Growth in connectivity presents sustainability challenges: Cisco

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Growth in connectivity presents sustainability challenges: Cisco

By the year end, 29 billion devices will access the global internet, and this number is expected to grow to 100 billion by the end of the decade, according to Eric Knipp, VP sales engineering at Cisco.

The sustainability challenges of this massive growth in connectivity can largely be pinned down to bandwidth, Knipp said at the Cisco Live conference in the US this week.

Increasing bandwidth means increasing energy consumption, and with 40 percent growth in bandwidth globally during 2020 its little wonder that according to Knipp, telcos represent two to three percent of the world’s greenhouse gas emissions (GHGs).

“Over the course of just the next three years, another 10 billion [devices] will come online.

“Anything that can be connected will be connected. Science fiction is going to become science fact when we start to think about drone deliveries, augmented reality, virtual reality,” he said.|

Cisco’s focus on improving the sustainability of its products, such as increasing the energy efficiency of its service routing platform by 96 percent is a direct response to the need to reduce emissions while connectivity grows.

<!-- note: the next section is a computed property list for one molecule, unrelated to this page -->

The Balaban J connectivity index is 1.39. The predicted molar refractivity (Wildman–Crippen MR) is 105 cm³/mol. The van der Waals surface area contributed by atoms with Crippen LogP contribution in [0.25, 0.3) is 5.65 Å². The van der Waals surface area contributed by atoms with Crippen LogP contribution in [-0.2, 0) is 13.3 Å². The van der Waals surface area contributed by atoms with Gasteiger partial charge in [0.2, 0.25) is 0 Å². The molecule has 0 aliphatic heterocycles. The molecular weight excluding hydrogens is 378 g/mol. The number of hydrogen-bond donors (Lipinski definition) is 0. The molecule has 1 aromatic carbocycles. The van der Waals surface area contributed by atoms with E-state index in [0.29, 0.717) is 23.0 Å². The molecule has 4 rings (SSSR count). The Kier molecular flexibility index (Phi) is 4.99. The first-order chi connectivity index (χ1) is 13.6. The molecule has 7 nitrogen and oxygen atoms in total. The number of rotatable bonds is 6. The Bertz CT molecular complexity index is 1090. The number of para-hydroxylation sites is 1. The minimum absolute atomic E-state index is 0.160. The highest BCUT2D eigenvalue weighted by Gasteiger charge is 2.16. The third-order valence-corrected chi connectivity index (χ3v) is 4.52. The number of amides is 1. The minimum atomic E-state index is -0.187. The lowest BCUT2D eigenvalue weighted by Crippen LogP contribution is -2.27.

“[Climate change] is the most existential challenge that faces our world today,” said Denise Lee, VP EN&C sustainability development at Cisco.

As businesses work towards the Paris Agreement, in order to reach net zero by 2050, and reduce emissions by 60 percent by 2030, Lee said that businesses will be faced with compliance challenges that are not dissimilar from others that they have dealt with in the past.

“Once upon a time, we actually put lead in paint and we put asbestos in our ceilings, and then we realised it's not so good for us. Then it was up to your company or organisations, your household on how fast you were going to remove that from your ecosystem. With sustainability and environmental it's actually not so different,” said Lee.

“The ESG materiality that's coming out, the lessons that we're learning on what's good or bad for carbon emissions is fast becoming integrated into these regulations and these certifications. So, we're making sure that we're working alongside these protocols so that the things that we're building, circular design, what's going into our products, are all embedded.”

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